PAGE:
Kareem Abdul-Jabbar was born Ferdinand Lewis Alcindor Jr., in Harlem, New York. Raised in a middle-class household and educated at Catholic schools in Manhattan, the young Alcindor was introduced to Basketball at age nine and played competitively throughout elementary and high school. Alcindor was six feet eight inches (2.05 meters) tall by the time he was fourteen years old and became a star center for Power Memorial Academy, leading the high school to two city championships. He continued his dominant play at the University of California at Los Angeles (UCLA), where he led the university's team to three consecutive National Collegiate Athletic Association championships. He lost only two games in his college career. An outspoken political activist who was influenced by the Black Power Movement, Alcindor changed his name in 1971 after converting to Islam. A popular NBA star from 1969 to 1989 Abdul Jabbar thwarted opponents ...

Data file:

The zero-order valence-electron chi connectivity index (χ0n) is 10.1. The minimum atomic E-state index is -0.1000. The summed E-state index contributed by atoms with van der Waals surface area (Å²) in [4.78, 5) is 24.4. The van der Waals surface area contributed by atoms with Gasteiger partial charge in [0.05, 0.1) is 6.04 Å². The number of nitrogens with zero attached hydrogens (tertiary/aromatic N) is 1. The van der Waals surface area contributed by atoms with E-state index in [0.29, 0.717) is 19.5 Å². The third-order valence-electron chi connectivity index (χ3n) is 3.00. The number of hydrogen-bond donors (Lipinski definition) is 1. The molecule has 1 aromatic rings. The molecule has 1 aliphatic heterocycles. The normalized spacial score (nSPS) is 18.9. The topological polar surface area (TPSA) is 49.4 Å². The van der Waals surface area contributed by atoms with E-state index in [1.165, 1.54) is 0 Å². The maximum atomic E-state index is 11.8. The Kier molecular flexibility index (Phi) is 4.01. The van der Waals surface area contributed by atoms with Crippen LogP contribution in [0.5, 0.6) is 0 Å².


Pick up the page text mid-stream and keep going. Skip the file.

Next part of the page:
basketball player, was born Ferdinand Lewis Alcindor, the son of Ferdinand Lewis “Al” Alcindor, a police officer with the New York Transit Authority, and Cora Alcindor, a department-store price checker. The almost thirteen-pound baby arrived in Harlem one day after the major league debut of Jackie Robinson in Brooklyn; as with Robinson, fiercely competitive athletics and the struggle against racial injustice would define much of his life.
From a young age Alcindor was introspective and intense He had an artistic sensibility drawn in part from his father a stern and silent cop who played jazz trombone and held a degree from Juilliard An only child in a strictly Catholic household he moved from Harlem at age three to the Dyckman Street projects on the northern tip of Manhattan a racially mixed middle class community In third grade he was startled to see a class photo that featured him not ...